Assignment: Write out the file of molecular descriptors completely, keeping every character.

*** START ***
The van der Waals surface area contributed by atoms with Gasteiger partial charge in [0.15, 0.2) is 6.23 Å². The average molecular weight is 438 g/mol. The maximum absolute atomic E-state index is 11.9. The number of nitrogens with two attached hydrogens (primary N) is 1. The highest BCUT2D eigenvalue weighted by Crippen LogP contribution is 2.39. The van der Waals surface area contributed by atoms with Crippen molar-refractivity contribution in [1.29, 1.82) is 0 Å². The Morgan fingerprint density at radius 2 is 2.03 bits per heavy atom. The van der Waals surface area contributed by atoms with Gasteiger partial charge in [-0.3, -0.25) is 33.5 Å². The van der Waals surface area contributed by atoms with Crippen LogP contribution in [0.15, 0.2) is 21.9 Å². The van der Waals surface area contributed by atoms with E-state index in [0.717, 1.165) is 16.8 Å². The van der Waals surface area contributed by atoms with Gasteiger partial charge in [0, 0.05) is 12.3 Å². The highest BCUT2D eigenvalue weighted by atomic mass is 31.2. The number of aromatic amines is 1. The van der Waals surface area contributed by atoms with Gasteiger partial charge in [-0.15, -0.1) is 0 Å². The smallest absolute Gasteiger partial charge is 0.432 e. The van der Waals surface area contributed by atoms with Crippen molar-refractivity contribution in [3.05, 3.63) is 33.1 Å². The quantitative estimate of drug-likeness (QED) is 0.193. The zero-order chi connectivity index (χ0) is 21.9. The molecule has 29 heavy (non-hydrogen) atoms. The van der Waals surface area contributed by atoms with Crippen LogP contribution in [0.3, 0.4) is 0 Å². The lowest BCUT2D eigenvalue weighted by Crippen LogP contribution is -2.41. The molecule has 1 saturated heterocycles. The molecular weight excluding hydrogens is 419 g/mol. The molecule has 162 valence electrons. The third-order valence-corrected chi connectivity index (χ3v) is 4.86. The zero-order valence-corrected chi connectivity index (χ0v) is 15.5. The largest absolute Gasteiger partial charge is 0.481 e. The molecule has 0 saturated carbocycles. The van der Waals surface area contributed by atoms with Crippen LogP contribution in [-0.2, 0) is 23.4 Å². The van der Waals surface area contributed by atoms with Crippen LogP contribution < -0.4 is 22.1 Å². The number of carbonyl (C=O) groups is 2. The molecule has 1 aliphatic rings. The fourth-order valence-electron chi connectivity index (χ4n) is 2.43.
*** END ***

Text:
The van der Waals surface area contributed by atoms with Gasteiger partial charge in [0.15, 0.2) is 6.23 Å². The average molecular weight is 438 g/mol. The maximum absolute atomic E-state index is 11.9. The number of nitrogens with two attached hydrogens (primary N) is 1. The highest BCUT2D eigenvalue weighted by Crippen LogP contribution is 2.39. The van der Waals surface area contributed by atoms with Crippen molar-refractivity contribution in [1.29, 1.82) is 0 Å². The Morgan fingerprint density at radius 2 is 2.03 bits per heavy atom. The van der Waals surface area contributed by atoms with Gasteiger partial charge in [-0.3, -0.25) is 33.5 Å². The van der Waals surface area contributed by atoms with Crippen LogP contribution in [0.15, 0.2) is 21.9 Å². The van der Waals surface area contributed by atoms with E-state index in [0.717, 1.165) is 16.8 Å². The van der Waals surface area contributed by atoms with Gasteiger partial charge in [0, 0.05) is 12.3 Å². The highest BCUT2D eigenvalue weighted by atomic mass is 31.2. The number of aromatic amines is 1. The van der Waals surface area contributed by atoms with Gasteiger partial charge in [-0.15, -0.1) is 0 Å². The smallest absolute Gasteiger partial charge is 0.432 e. The van der Waals surface area contributed by atoms with Crippen molar-refractivity contribution in [3.05, 3.63) is 33.1 Å². The quantitative estimate of drug-likeness (QED) is 0.193. The zero-order chi connectivity index (χ0) is 21.9. The molecule has 29 heavy (non-hydrogen) atoms. The van der Waals surface area contributed by atoms with Crippen LogP contribution in [0.3, 0.4) is 0 Å². The lowest BCUT2D eigenvalue weighted by Crippen LogP contribution is -2.41. The molecule has 1 saturated heterocycles. The molecular weight excluding hydrogens is 419 g/mol. The molecule has 162 valence electrons. The third-order valence-corrected chi connectivity index (χ3v) is 4.86. The zero-order valence-corrected chi connectivity index (χ0v) is 15.5. The largest absolute Gasteiger partial charge is 0.481 e. The molecule has 0 saturated carbocycles. The van der Waals surface area contributed by atoms with Crippen LogP contribution in [-0.2, 0) is 23.4 Å². The van der Waals surface area contributed by atoms with Crippen LogP contribution < -0.4 is 22.1 Å². The number of carbonyl (C=O) groups is 2. The molecule has 1 aliphatic rings. The fourth-order valence-electron chi connectivity index (χ4n) is 2.43.